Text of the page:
WWA Spotlight

2015: warmest year on record globally and for the western US; 3rd-warmest for Colorado, Utah, Wyoming

NOAAand NASA announced on January 20 that according to their respective analyses of surface temperature records, 2015 was the warmest calendar year on record (since 1880) globally, by a large margin over 2014. NOAA also reported that for the western US, 2015 was the warmest year on record (since 1895), just topping 1934, and the 3rd-warmest year on record (since 1895) for each of the states of Colorado, Utah, and Wyoming. (January 22, 2016)

 

Lisa Dilling appears on KGNU Science Show

Seth ArensAs political leaders are still hammering out an accord at the UN Climate Summit (COP21), in Paris, to rein in global warming. KGNU Science Show discussed the underlying scientific facts about climate change, and the policy promises and challenges for our future with WWA's Lisa Dilling. Listen to the show (start time: 7:06). (December 8, 2015)

Seth Arens joins WWA as Utah research integration specialist

Seth ArensWe’re pleased to announce that Seth Arens has joined WWA as our research integration specialist in Utah. Seth has a diverse background in science, including research experience in ecosystem and plant physiological ecology, snow hydrology and atmospheric science. Seth worked as an environmental scientist for the Utah Division of Air Quality, where he developed research program to assess the extent and causes of ozone pollution in Utah and maintained Utah’s air quality monitoring network from 2010-2015. Prior to working in Utah, Seth studied impacts of climate change on ecosystem structure and carbon balance of Arctic ecosystems in Alaska and Greenland. Seth earned a BA in Biology and Environmental Policy from Colby College in Waterville, ME, an MS in Biological Science from the University of Alaska-Anchorage and an MS in Biology from the University of Utah. (December 1, 2015)

WWA & NOAA PSD El Niño Impacts for Colorado Briefing 10/23 - Archived Webcast & Two-Pager

On Friday, October 23, WWA and the NOAA ESRL Physical Science Division (PSD) convened a panel of experts to discuss what El Niño is and what it does, past El Niño impacts across Colorado, and what kind of weather we might expect in Colorado this fall, winter and spring. The archived webcast can be accessed here (forward to the 3:10 mark). The briefing and discussion were based on a two-page El Niño briefing document released the same day. (October 23, 2015)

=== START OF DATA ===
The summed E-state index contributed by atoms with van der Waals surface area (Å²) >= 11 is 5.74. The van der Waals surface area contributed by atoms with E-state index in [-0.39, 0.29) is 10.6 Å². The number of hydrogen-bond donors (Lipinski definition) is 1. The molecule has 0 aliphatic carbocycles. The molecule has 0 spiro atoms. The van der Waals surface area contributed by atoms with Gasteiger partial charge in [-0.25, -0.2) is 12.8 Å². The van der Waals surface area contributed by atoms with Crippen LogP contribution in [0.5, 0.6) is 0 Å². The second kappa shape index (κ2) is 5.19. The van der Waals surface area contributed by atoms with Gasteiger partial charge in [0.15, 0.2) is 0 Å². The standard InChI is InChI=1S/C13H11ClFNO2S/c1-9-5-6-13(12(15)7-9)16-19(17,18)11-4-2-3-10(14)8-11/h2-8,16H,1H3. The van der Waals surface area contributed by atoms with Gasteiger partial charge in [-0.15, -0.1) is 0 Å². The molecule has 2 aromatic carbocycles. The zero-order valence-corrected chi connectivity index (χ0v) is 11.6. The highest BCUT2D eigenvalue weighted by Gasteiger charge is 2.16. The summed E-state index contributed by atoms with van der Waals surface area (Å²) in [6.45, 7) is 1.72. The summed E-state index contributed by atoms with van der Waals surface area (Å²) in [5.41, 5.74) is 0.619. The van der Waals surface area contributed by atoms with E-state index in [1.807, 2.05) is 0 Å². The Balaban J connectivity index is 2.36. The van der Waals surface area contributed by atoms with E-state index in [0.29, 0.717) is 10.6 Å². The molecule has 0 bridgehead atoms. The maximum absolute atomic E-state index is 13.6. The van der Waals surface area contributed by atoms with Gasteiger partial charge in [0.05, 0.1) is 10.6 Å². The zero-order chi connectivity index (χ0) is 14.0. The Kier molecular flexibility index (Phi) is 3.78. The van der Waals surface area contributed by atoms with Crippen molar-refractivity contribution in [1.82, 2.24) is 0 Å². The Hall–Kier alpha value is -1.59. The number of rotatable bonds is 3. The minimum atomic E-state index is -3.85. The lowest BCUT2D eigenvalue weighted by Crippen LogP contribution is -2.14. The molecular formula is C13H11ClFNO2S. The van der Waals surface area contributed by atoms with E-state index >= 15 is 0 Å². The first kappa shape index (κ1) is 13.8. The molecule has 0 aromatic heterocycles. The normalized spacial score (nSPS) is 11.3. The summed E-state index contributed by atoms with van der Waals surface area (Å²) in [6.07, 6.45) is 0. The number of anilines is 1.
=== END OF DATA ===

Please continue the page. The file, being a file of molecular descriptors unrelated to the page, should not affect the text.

NOAA announces another round of funding for Western Water Assessment

NOAA announced they will support Western Water Assessment (WWA) for another five years. The Climate Program Office recently funded 53 new projects aimed at improving climate research and the ability of communities to respond. Included in the list was WWA, which received $4 million over the next five years. Under this new round of funding, we plan to pursue three main research themes. One of those is to examine how the science developed by WWA and other research entities can be made more useful to decision-making. Another research theme over the next five years will be vulnerability and adaptation. We plan to focus on how Utah, Colorado and Wyoming are vulnerable to climate change, as well as how to design more adaptive and resilient systems, looking specifically at water supply. And, finally, in an extension of our work on the 2013 Front Range floods, we want to better understand extreme weather and climate events and help to use that understanding to inform future decisions. (October 8, 2015)